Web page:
BaaS is used by a massive 82% of fintechs, with BaaS-related services pulling in an average of 45% of a fintech’s overall revenue stream. But it’s also used by many non-fintech consumer-facing brands and increasingly by B2B businesses too. It being a new and growing sector, there can be confusion over what services are expected, and what is provided—while many other banking products have been around for a long time, people either know what they want or can find advice easily. BaaS customers—both the service provider and the end user—may find they are not receiving the service they expect.

But there are other, potentially bigger risks. Everyone knows the name Wirecard, which essentially provided BaaS services. Railsr, another big name, is another high-profile player that had to be rescued after going into administration. Others have faced regulatory attention and oversight, partly due to compliance concerns and partly down to caution over the rapid growth of these businesses—being new, can they be as resilient as institutions that have been around for decades?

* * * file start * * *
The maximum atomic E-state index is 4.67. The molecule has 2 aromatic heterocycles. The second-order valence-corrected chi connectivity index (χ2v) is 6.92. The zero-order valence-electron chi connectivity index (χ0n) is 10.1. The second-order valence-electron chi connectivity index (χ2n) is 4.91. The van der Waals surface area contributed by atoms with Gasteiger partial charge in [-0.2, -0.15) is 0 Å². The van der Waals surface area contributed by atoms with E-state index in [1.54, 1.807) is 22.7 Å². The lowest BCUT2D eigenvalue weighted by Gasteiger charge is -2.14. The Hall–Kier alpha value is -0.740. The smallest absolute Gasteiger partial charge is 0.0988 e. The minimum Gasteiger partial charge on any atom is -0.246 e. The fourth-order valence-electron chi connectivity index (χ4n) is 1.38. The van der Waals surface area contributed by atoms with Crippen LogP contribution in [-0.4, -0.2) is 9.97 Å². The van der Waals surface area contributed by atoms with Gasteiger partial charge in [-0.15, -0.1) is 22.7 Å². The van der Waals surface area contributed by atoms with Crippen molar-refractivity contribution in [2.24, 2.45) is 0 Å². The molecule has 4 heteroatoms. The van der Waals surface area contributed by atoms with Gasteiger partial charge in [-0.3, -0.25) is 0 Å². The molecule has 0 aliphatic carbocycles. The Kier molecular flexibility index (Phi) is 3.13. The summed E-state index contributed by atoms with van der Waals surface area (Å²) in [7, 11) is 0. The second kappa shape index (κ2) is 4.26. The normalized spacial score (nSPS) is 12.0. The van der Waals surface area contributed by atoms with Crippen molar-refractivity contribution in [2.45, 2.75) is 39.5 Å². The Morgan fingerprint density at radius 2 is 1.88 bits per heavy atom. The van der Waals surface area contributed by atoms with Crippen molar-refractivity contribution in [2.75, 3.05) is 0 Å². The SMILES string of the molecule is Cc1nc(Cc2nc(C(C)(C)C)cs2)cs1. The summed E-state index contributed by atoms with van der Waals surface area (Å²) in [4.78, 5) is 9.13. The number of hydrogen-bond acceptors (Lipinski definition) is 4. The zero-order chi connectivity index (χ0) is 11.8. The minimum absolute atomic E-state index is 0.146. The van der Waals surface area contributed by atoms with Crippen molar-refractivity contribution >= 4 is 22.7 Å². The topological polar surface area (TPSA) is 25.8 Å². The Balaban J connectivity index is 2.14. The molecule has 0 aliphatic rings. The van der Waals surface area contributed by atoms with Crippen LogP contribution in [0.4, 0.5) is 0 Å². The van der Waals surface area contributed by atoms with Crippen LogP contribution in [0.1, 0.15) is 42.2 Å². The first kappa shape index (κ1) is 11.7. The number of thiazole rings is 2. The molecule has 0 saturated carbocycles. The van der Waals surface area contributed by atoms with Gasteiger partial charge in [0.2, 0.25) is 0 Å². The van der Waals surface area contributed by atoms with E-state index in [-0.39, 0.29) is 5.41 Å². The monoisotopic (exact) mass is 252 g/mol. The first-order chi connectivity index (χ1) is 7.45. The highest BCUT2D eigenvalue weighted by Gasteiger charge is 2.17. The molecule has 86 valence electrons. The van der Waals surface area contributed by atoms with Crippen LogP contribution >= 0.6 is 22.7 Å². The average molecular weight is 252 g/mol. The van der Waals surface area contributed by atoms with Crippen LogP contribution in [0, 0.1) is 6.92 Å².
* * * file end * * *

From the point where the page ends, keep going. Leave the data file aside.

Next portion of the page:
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Are regulators right to be concerned? Perhaps. Like a machined piece of hardware fitted to every model of a particular car, or open-source software built into every server, BaaS has the potential to be a single point of failure—if something goes wrong, it could touch every business that uses these services.

Recent financial panics, such as over Silicon Valley Bank, is only heightening these fears. The market has evolved a key number of BaaS providers that now underpin hundreds of financial products and services, both for financial providers and non-financial providers. If one collapses, is found to be operating without the right safeguards, or has other underlying problems, the effects could be extended far beyond a single provider.